Juan Salazar-Noriega v. Merrick Garland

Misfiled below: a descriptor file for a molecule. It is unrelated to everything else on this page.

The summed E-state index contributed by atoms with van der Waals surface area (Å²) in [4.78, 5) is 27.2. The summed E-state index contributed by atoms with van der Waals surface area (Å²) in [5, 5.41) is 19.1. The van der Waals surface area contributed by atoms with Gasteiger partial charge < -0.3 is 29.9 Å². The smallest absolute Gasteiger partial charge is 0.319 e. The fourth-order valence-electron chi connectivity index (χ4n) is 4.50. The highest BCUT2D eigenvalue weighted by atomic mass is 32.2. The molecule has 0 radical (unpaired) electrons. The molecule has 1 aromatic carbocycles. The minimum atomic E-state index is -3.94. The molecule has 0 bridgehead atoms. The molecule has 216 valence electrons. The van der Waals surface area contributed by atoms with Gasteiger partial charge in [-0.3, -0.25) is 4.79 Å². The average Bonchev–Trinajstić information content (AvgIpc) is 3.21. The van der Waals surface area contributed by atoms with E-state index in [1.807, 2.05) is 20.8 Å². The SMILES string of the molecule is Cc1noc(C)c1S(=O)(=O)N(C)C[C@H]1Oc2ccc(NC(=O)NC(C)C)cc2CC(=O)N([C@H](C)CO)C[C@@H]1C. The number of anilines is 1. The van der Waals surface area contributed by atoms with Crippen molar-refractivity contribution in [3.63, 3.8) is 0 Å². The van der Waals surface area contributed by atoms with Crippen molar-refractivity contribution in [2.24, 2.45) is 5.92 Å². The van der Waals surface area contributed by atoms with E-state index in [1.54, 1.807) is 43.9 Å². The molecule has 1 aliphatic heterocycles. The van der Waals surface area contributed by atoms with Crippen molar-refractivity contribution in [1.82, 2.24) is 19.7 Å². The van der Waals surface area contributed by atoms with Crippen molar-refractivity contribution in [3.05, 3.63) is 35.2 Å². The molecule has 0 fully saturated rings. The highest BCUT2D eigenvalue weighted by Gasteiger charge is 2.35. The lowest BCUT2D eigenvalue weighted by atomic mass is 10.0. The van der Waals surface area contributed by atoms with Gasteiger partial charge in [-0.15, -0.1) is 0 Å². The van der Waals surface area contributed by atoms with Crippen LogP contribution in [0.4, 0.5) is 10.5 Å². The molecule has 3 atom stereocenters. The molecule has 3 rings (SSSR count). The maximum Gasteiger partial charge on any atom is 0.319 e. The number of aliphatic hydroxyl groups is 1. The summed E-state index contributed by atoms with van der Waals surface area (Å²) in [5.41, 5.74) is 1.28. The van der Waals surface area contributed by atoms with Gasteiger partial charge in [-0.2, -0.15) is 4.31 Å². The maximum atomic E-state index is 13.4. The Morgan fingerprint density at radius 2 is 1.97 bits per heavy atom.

NOT FOR PUBLICATION FILED UNITED STATES COURT OF APPEALS JAN 19 2023 MOLLY C. DWYER, CLERK U.S. COURT OF APPEALS FOR THE NINTH CIRCUIT JUAN MIGUEL SALAZAR-NORIEGA, Nos. 21-70618, 22-160 Petitioner, Agency No. A200-242-324 v. MEMORANDUM* MERRICK B. GARLAND, Attorney General, Respondent. On Petition for Review of an Order of the Board of Immigration Appeals Submission Deferred March 8, 2022** Submitted January 18, 2023 Pasadena, California Before: FRIEDLAND and KOH, Circuit Judges, and KORMAN,*** District Judge. Juan Miguel Salazar-Noriega (“Salazar”), a native and citizen of Mexico, appeals from the Board of Immigration Appeals’ (“BIA”) decision affirming an * This disposition is not appropriate for publication and is not precedent except as provided by Ninth Circuit Rule 36-3. ** The panel unanimously concludes this case is suitable for decision without oral argument. See Fed. R. App. P. 34(a)(2). *** The Honorable Edward R. Korman, United States District Judge for the Eastern District of New York, sitting by designation. Immigration Judge’s (“IJ”) denial of his applications for asylum, withholding of removal under 8 U.S.C. § 1231(b)(3), protection under the Convention Against Torture (“CAT”), cancellation of removal, and voluntary departure. Salazar also appeals the BIA’s decision to decline to sua sponte reopen his immigration proceedings. Having reviewed the relevant legal and constitutional questions de novo and the agency’s factual findings for substantial evidence, see Bringas- Rodriguez v. Sessions, 850 F.3d 1051, 1059 (9th Cir. 2017) (en banc), we deny Salazar’s petition. 1. The agency adequately addressed Salazar’s claim that his opposition to cartels qualified him for withholding of removal. Even if the IJ erred by not focusing specifically on this argument, the BIA expressly rejected it, noting that the record contained no evidence, aside from speculation, suggesting that Salazar held, expressed, or would be viewed as holding political opinions or religious beliefs opposed to cartels. Contrary to Salazar’s contention, the BIA may “conduct[] a de novo review and conclude[] that [a petitioner] did not” provide “evidence sufficient to establish” his claims. Singh v. Holder, 591 F.3d 1190, 1198 (9th Cir. 2010) (quotation marks omitted); see also Ghaly v. INS, 58 F.3d 1425, 1430 (9th Cir. 1995). The BIA’s rejection of Salazar’s political opinion- and religious belief-based opposition-to-cartels arguments also sufficed to reject his argument that he would 2 face persecution due to his membership in a social group consisting of Mexicans opposed to cartels. In observing that the record lacked evidence supporting Salazar’s religion and political opinion claims, the BIA effectively identified a fatal flaw with his Mexicans-opposed-to-cartels social group claim: Salazar provided no nonspeculative evidence that he would be identified as a member of such a group. See Henriquez-Rivas v. Holder, 707 F.3d 1081, 1093 (9th Cir. 2013) (en banc). 2. The agency correctly concluded that Salazar’s alleged status as an “individual[] returning to Mexico from the United States who [is] believed to be wealthy” does not qualify him for withholding of removal. Barbosa v. Barr, 926 F.3d 1053, 1059–60 (9th Cir. 2019) (quotation marks and alterations omitted). 3. Salazar’s membership in …

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